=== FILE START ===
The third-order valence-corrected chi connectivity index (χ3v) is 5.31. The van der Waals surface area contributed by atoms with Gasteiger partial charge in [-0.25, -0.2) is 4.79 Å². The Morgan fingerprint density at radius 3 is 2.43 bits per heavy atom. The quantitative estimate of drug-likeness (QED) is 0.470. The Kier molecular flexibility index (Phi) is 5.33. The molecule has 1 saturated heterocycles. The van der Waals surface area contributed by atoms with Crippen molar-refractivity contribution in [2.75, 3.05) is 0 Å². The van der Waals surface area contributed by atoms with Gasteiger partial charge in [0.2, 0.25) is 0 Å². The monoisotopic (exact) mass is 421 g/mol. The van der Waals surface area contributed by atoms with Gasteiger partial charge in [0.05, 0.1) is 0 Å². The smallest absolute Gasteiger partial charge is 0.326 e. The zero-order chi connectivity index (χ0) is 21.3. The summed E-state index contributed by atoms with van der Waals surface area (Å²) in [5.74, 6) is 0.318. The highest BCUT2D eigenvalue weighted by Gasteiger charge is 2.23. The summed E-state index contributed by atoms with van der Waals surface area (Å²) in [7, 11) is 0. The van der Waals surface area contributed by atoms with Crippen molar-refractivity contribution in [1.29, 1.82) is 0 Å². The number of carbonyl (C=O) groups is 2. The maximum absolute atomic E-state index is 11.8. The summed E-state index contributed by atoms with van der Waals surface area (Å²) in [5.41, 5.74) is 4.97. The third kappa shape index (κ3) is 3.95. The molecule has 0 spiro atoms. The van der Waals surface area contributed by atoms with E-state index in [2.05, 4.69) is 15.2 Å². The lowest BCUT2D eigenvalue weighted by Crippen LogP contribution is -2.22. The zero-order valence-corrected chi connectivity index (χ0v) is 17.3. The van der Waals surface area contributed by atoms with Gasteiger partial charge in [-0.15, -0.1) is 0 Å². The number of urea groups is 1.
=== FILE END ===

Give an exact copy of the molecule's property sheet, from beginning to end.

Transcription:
The third-order valence-corrected chi connectivity index (χ3v) is 5.31. The van der Waals surface area contributed by atoms with Gasteiger partial charge in [-0.25, -0.2) is 4.79 Å². The Morgan fingerprint density at radius 3 is 2.43 bits per heavy atom. The quantitative estimate of drug-likeness (QED) is 0.470. The Kier molecular flexibility index (Phi) is 5.33. The molecule has 1 saturated heterocycles. The van der Waals surface area contributed by atoms with Crippen molar-refractivity contribution in [2.75, 3.05) is 0 Å². The van der Waals surface area contributed by atoms with Gasteiger partial charge in [0.2, 0.25) is 0 Å². The monoisotopic (exact) mass is 421 g/mol. The van der Waals surface area contributed by atoms with Gasteiger partial charge in [0.05, 0.1) is 0 Å². The smallest absolute Gasteiger partial charge is 0.326 e. The zero-order chi connectivity index (χ0) is 21.3. The summed E-state index contributed by atoms with van der Waals surface area (Å²) in [5.74, 6) is 0.318. The highest BCUT2D eigenvalue weighted by Gasteiger charge is 2.23. The summed E-state index contributed by atoms with van der Waals surface area (Å²) in [7, 11) is 0. The van der Waals surface area contributed by atoms with Crippen molar-refractivity contribution in [1.29, 1.82) is 0 Å². The number of carbonyl (C=O) groups is 2. The maximum absolute atomic E-state index is 11.8. The summed E-state index contributed by atoms with van der Waals surface area (Å²) in [5.41, 5.74) is 4.97. The third kappa shape index (κ3) is 3.95. The molecule has 0 spiro atoms. The van der Waals surface area contributed by atoms with E-state index in [2.05, 4.69) is 15.2 Å². The lowest BCUT2D eigenvalue weighted by Crippen LogP contribution is -2.22. The zero-order valence-corrected chi connectivity index (χ0v) is 17.3. The van der Waals surface area contributed by atoms with Gasteiger partial charge in [-0.15, -0.1) is 0 Å². The number of urea groups is 1.